Tag Archives | Children

Charles Dickens quotations on the theme of Children.

 

Charles Dickens (1812 – 1870) was one of the foremost writers from the Victorian era and remains a popular widely-read author today. During his lifetime he produced 15 novels, five novellas, and a large number of shorter stories and essays. He wrote from personal experiences and concerned himself with a number of contemporary social issues whilst supporting numerous charitable causes, giving assistance in time, money or personal effort. Our archive of over 350 Charles Dickens quotations are organised by both source material, i.e. the work or speech in which it originally appeared, and also grouped thematically. In this archive, we have collected quotations from Charles Dickens works on the theme of Children.


Click on a quotation for more information, including links to original source, the context in which it appeared, related material and the ability to give each quotation a rating and help us compile the very best Charles Dickens quotations.


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For it is good to be children sometimes, and never better than at Christmas, when its mighty Founder was a child himself.

Background. “For it is good to be children sometimes, and never better than at Christmas, when its mighty Founder was a child himself.” is a quotation taken from A Christmas Carol (Stave 3). A Christmas Carol is a novella, or short story, written by Charles Dickens and first published in the Christmas of 1843.   […]

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I took a good deal o’ pains with his eddication, sir; let him run in the streets when he was wery young, and shift for hisself. It’s the only way to make a boy sharp, sir.

Background. “I took a good deal o’ pains with his eddication, sir; let him run in the streets when he was wery young, and shift for hisself. It’s the only way to make a boy sharp, sir.” is a quotation taken from The Pickwick Papers (Chapter 20). The Posthumous Papers of the Pickwick Club, more […]

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I have a pretty large experience of boys, and you’re a bad set of fellows.

Background. “I have a pretty large experience of boys, and you’re a bad set of fellows.” is a quotation from the novel Great Expectations (Chapter 11). Great Expectations is Charles Dickens‘s thirteenth novel first published between 1860 and 1861.   Context. This is said by the lawyer Mr. Jaggers to Pip, when he first meets […]

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It is a pleasant thing to see that the sun has been there; to know that the air and light are on them every day; to feel that they are children, and lead children’s lives; that if their pillows be damp, it is with the dews of Heaven, and not with tears; that the limbs of their girls are free, and that they are not crippled by distortions, imposing an unnatural and horrible penance upon their sex; that their lives are spent, from day to day, at least among the waving trees, and not in the midst of dreadful engines which make young children old before they know what childhood is, and give them the exhaustion and infirmity of age, without, like age, the privilege to die.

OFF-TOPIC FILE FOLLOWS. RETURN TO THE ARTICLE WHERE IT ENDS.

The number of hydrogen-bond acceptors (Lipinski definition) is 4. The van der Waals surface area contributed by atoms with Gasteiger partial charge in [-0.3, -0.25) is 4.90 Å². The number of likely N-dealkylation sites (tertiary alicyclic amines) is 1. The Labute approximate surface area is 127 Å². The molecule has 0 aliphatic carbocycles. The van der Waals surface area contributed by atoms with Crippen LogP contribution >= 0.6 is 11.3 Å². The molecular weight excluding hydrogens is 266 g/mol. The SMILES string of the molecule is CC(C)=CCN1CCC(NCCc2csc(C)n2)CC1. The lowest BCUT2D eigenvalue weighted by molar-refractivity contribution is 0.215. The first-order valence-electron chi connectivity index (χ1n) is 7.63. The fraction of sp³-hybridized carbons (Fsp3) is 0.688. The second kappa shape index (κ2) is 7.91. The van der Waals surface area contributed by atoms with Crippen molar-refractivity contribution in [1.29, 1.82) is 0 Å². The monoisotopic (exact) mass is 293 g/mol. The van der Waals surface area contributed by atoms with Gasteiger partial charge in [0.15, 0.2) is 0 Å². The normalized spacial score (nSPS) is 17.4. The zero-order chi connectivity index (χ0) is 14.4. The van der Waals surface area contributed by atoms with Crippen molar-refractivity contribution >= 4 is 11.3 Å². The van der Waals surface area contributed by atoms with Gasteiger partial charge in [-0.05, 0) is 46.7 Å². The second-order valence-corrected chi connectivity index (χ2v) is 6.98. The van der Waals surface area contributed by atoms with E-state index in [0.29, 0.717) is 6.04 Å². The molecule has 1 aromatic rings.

Background. “It is a pleasant thing to see that the sun has been there; to know that the air and light are on them every day; to feel that they are children, and lead children’s lives; that if their pillows be damp, it is with the dews of Heaven, and not with tears; that the […]

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Please, sir, I want some more.

Background. “Please, sir, I want some more” is a quotation from Oliver Twist (Chapter 2). Oliver Twist, subtitled The Parish Boy’s Progress, is the second novel by Charles Dickens, published in 1837.     Context. Taken from the following paragraph in Chapter 2: The evening arrived; the boys took their places. The master, in his cook’s […]

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In the little world in which children have their existence whosoever brings them up, there is nothing so finely perceived and so finely felt as injustice.

Background. “In the little world in which children have their existence whosoever brings them up, there is nothing so finely perceived and so finely felt as injustice.” is a quotation from the Great Expectations (Chapter 8). Great Expectations is Charles Dickens‘s thirteenth novel first published between 1860 and 1861.   Context. This quotation is taken […]

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Not an orphan in the wide world can be so deserted as the child who is an outcast from a living parent’s love.

Background. “Not an orphan in the wide world can be so deserted as the child who is an outcast from a living parent’s love.” is a quotation from the novel Dombey and Son (Chapter 24). Dombey and Son was Charles Dickens’s seventh novel, published between 1846 and 1848.   Context. Taken from the following passage […]

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Pride is one of the seven deadly sins; but it cannot be the pride of a mother in her children, for that is a compound of two cardinal virtues – faith and hope.

Background. “Pride is one of the seven deadly sins; but it cannot be the pride of a mother in her children, for that is a compound of two cardinal virtues – faith and hope” is a quotation from Nicholas Nickleby (Chapter 43). The Life and Adventures of Nicholas Nickleby, more commonly referred to as Nicholas […]

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